Can other birth defects happen along with oral clefts? Yes. There are about 400 health conditions (called syndromes) that are related to oral clefts. If your baby has an oral cleft, his provider checks him thoroughly for other birth defects soon after birth.

How does clefting happen? Well for the most part, we don’t really know. Most likely a number of genes and environmental factors play a role. Some studies have shown that folic acid may help prevent oral clefts—yet another good reason to make sure you take that 400mcg of folic acid before and during your early pregnancy!

Babies born with clefts may have trouble feeding, speech problems, dental issues, and more frequent ear infections. That is why most children born with clefts are seen by a team of specialists that includes a pediatrician, a dentist, an ENT (ear, nose, and throat specialist), and a speech-language specialist, an audiologist (hearing specialist) and a genetic counselor. That team can help with any issue that may arise.

You can read lots more about oral clefts on our website (click on In Depth, and select Cleft Lip and Palate) , or visit the CDC’s website.

Tags: , , , , ,

Wednesday, July 24, 2013

A father’s role in the NICU

Your beautiful baby has arrived. But he or she was born prematurely or is sick, and needs special care. Your joy over your baby’s birth may be mixed with worry and heartache. This is not how you expected fatherhood to begin.

The birth of a premature or sick baby is stressful and difficult for all family members. But it can be especially rough on you. You may worry about your baby and your partner, as well as other children at home, demands from your job and financial concerns. While each father develops his own way of coping with the birth of a premature or sick infant, this information may help make this difficult time a bit easier.

You may feel many conflicting emotions after your baby is born. These emotions, from anxiety and fear to anger and resentment, love and pride, helplessness and hope, can be very intense. All of the feelings are normal and most men experience some of them. As your baby gets stronger, your negative feelings may lessen. Expect this to be an emotional roller coaster ride for a while.

Keep in mind that the birth of a sick child can put stress on the relationship between you and your partner, as well as your relationships with other family members. It’s important to share your feelings with your partner through your baby’s illness, so that you can support each other and come through this experience a stronger team.

Read more about keeping your relationship strong, ways to help your partner and your baby, how to let others help you and how to take care of yourself in our article for dads. Being a NICU dad can be difficult, especially if your baby is very sick. You should take pride in all the things you do to help your baby and your partner, and realize that you are making a difference.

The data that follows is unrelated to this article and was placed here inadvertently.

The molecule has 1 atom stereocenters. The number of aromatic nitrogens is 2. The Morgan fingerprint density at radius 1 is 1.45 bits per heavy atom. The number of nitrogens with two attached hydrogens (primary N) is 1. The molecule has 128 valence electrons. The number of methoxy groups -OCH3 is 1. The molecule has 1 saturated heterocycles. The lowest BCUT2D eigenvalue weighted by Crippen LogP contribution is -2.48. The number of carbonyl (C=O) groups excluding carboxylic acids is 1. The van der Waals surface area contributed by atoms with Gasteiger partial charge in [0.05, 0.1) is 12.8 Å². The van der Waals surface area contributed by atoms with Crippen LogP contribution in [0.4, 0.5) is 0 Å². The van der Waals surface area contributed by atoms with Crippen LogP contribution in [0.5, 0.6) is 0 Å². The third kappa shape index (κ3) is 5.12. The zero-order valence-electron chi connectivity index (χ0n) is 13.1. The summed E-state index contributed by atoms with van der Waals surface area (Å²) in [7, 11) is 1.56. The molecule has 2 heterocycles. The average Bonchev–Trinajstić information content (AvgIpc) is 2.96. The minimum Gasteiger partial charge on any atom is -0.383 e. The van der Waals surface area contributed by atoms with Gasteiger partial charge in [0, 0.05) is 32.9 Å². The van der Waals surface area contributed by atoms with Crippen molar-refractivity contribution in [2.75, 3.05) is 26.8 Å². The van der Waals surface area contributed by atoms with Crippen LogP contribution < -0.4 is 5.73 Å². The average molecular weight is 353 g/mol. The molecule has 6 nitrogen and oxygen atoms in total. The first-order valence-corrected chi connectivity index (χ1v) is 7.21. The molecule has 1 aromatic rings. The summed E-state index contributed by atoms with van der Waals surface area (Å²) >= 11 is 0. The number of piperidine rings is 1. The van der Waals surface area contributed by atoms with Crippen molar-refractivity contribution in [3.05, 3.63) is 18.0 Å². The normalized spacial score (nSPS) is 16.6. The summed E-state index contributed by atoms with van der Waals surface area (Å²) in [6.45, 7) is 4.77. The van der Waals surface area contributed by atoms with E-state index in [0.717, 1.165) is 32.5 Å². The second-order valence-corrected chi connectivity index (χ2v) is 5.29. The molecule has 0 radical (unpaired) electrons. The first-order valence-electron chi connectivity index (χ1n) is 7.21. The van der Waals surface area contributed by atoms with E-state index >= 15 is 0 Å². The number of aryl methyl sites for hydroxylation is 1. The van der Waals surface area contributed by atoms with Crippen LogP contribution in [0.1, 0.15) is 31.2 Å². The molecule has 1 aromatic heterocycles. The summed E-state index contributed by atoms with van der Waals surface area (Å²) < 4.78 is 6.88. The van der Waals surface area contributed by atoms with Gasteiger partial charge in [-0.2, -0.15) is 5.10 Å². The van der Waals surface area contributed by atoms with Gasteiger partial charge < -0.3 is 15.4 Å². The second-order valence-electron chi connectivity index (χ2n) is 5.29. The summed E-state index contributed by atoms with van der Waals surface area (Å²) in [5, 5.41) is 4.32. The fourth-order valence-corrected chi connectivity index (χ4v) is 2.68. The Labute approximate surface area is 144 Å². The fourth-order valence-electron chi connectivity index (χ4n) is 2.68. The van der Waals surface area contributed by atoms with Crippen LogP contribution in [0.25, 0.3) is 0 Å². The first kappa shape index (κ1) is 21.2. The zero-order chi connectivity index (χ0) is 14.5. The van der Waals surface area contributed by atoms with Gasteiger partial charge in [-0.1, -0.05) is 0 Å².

Monday, July 22, 2013

Undescended testes

Before birth, a boy baby’s testicles develop in his abdomen. As birth approaches, they normally drop, or descend, into his scrotum. In a small number of cases, however, one or both testicles will not descend. This occurs more often in boys who are born prematurely as their bodies have not had enough time to fully develop.

For many of these boys, the testicles will manage to descend within the first few months of life, but not for all boys. If the testicles appear to be present at certain times (especially when he’s warm) but not at others (especially when he’s cold) this is a sign that the testicles are acting normally (they move up into or drop out of the body cavity as his body temperature changes). But if he is comfortably warm and the scrotum looks lopsided because only one testicle is present, this is a sign that the other testicle may have failed to descend. This is a condition that your child’s health care provider will want to monitor.
If over time the testicle descends as it should, nothing need be done. If, however, it has not descended by the age of one year, treatment should be considered. Treatment usually involves surgery to bring the testicle into the scrotum. When an undescended testicle remains within the body cavity for over two years, the boy has an increased chance of infertility as an adult and my not be able to have children of his own. He may also have a slightly higher risk of developing testicular tumors. If, however, treatment at age one or one and a half successfully brings the testicle into a normal position, these risks usually do not apply.

Undescended testicles are not painful. Should your son complain of pain in the scrotal area, however, call his health provider right away. You’ll want to have him checked to make sure that there is no twisting of the undescended testicle that could lead to possible permanent damage.